During my career I have met 2 different kinds of HR people. At my first job after university, working for a large German non-profit organization, we used to joke all the time “to not make eye contact” and “to not draw attention to yourself” if you meet the HR Manager in the hallway. Sadly though, it was more than a joke. We – as in the younger generation of staff on entry-level jobs- avoided HR like the plague. Over the years, as I progressed into an HR role myself, I vowed to treat people differently. I have since met many great HR leaders, people that genuinely care about their profession, the people that work for them and the culture of their workplaces. But I have also I have seen new HR Managers land on the scene of a new project or job and tell people as their first course of action “to get their shit together and do their job”. Unfortunately, these kinds of people are still out there.
It’s no wonder that traditionally, HR people have a bad rep – the corporate ivory tower inhabitant that only shows up when people get fired. So really – you don’t ever want to see them! I have understood over the years that this perception is generational. I learned this the hard way working with a lot of tradespeople that were in later stages of their careers. If I asked people to come to my office, they always assumed that they are in trouble or getting fired.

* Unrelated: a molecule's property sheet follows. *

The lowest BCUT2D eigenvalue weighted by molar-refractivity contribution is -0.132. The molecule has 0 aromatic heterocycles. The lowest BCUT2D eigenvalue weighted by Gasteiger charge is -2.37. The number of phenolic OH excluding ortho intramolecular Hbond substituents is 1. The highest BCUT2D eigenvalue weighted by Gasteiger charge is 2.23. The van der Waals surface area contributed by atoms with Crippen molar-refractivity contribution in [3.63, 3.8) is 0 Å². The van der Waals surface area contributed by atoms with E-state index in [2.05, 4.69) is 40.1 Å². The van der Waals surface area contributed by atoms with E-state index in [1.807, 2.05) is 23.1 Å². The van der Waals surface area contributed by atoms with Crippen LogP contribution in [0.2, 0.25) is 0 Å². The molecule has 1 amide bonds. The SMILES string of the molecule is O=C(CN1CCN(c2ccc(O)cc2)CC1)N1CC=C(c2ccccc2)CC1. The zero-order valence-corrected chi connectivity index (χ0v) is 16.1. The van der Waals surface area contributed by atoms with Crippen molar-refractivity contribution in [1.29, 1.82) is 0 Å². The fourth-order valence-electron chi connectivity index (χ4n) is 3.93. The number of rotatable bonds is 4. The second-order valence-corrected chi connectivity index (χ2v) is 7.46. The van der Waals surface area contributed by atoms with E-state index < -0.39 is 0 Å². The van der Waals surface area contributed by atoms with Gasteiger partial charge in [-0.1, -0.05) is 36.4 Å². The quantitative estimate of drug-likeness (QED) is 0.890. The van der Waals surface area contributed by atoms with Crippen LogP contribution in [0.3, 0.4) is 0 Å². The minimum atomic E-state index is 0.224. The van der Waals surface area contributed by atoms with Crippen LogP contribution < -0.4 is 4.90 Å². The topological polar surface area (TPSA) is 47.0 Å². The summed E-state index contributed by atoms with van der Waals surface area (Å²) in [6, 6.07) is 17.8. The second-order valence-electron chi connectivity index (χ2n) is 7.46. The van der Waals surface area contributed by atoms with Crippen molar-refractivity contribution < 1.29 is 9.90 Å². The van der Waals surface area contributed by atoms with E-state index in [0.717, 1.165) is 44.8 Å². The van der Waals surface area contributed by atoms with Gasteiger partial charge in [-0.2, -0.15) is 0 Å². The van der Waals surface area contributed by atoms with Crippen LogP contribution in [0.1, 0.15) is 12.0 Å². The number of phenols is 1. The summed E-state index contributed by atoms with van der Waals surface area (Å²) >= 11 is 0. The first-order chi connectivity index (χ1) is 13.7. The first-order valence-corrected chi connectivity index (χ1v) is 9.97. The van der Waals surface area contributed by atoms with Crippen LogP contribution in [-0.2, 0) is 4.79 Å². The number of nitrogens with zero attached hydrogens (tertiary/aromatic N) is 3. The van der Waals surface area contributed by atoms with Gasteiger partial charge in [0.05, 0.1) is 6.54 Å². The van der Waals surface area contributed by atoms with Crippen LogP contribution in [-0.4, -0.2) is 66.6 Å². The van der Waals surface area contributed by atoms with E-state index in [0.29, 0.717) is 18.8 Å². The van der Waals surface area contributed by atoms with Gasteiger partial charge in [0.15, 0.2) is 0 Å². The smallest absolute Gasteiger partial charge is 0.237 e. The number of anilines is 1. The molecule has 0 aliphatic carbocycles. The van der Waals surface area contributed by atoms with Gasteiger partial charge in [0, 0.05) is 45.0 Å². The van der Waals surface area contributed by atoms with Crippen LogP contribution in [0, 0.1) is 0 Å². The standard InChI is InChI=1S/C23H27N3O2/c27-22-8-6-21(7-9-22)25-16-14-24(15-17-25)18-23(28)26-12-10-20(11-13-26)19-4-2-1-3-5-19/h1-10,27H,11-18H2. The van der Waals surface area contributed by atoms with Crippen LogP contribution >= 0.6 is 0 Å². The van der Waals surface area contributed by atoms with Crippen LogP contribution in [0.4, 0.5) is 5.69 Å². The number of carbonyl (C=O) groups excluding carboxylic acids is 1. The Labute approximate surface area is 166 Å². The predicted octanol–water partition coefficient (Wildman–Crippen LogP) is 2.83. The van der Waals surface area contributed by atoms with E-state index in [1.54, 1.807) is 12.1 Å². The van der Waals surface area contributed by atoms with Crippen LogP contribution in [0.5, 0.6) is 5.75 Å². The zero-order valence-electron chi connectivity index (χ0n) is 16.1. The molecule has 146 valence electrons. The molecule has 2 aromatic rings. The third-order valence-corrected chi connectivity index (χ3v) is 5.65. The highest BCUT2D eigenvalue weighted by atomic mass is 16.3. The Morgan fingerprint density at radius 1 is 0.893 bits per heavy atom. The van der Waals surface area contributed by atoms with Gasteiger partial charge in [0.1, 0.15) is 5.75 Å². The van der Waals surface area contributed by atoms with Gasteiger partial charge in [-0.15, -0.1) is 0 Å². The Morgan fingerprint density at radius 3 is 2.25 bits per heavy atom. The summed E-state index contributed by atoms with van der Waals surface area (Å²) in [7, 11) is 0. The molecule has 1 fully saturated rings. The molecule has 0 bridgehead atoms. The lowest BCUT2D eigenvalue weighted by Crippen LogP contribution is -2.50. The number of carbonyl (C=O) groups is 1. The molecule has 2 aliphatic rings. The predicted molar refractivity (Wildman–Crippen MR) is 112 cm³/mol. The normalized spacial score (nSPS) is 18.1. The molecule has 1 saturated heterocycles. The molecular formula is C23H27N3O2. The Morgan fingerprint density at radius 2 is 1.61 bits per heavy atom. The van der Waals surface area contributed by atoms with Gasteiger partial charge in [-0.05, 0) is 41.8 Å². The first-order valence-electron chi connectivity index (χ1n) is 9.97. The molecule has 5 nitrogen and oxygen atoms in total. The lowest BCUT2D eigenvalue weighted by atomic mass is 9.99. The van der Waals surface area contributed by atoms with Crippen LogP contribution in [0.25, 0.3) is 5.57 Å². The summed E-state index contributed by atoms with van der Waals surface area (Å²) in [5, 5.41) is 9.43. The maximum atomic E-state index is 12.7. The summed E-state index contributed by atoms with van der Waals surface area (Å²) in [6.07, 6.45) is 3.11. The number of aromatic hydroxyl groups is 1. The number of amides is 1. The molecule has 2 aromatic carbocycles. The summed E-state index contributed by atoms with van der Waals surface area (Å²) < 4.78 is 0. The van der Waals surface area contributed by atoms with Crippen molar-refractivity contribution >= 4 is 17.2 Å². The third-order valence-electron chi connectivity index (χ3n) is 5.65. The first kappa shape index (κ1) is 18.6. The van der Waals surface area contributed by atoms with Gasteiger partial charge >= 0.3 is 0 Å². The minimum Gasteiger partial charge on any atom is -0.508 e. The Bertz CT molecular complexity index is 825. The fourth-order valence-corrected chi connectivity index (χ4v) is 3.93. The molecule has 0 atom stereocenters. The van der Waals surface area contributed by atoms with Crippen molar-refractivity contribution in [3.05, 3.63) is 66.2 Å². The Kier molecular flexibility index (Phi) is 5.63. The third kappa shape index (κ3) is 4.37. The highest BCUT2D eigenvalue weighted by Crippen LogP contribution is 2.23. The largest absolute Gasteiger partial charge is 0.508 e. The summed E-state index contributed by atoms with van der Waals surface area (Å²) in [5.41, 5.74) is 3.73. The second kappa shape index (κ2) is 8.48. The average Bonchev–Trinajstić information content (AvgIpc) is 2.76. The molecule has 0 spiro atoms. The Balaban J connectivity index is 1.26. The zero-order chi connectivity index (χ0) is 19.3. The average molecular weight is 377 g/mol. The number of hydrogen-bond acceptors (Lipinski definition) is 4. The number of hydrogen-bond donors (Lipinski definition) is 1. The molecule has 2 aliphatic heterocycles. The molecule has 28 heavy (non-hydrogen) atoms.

Of course, things have changed, and they continue to change. HR people have become stakeholders that can help shape a company’s face and success. McLean & Company’s 2023 HR trends report states that “HR’s effectiveness and strategic partnership are stronger than ever”. As a matter of fact, HR staff and consultants all over the world have long had a much bigger portfolio than just “hiring and firing people”. They build relationships inside and outside of the company, they raise organizational awareness on human capital and human issues, they help build a company’s resilience and supply emotional intelligence. They have their valuable share in corporate design and branding – even if that” only” means hiring people that align with the corporate values and image.
So “good” HR people that are approachable and genuine add a lot of value to a company. They can be a partner and resource of trust for both management and employees. If an employee trusts their HR person, they will more likely take a complaint to them rather than take it outside and they will more likely communicate expectations and the motivation to change and advance before just quitting and jumping ship. Or they seek help and advice with a difficult situation or work relationship before things turn sour. In other words, a “good” HR is vital for a employment experience, a healthy workplace culture and the retention of top talent.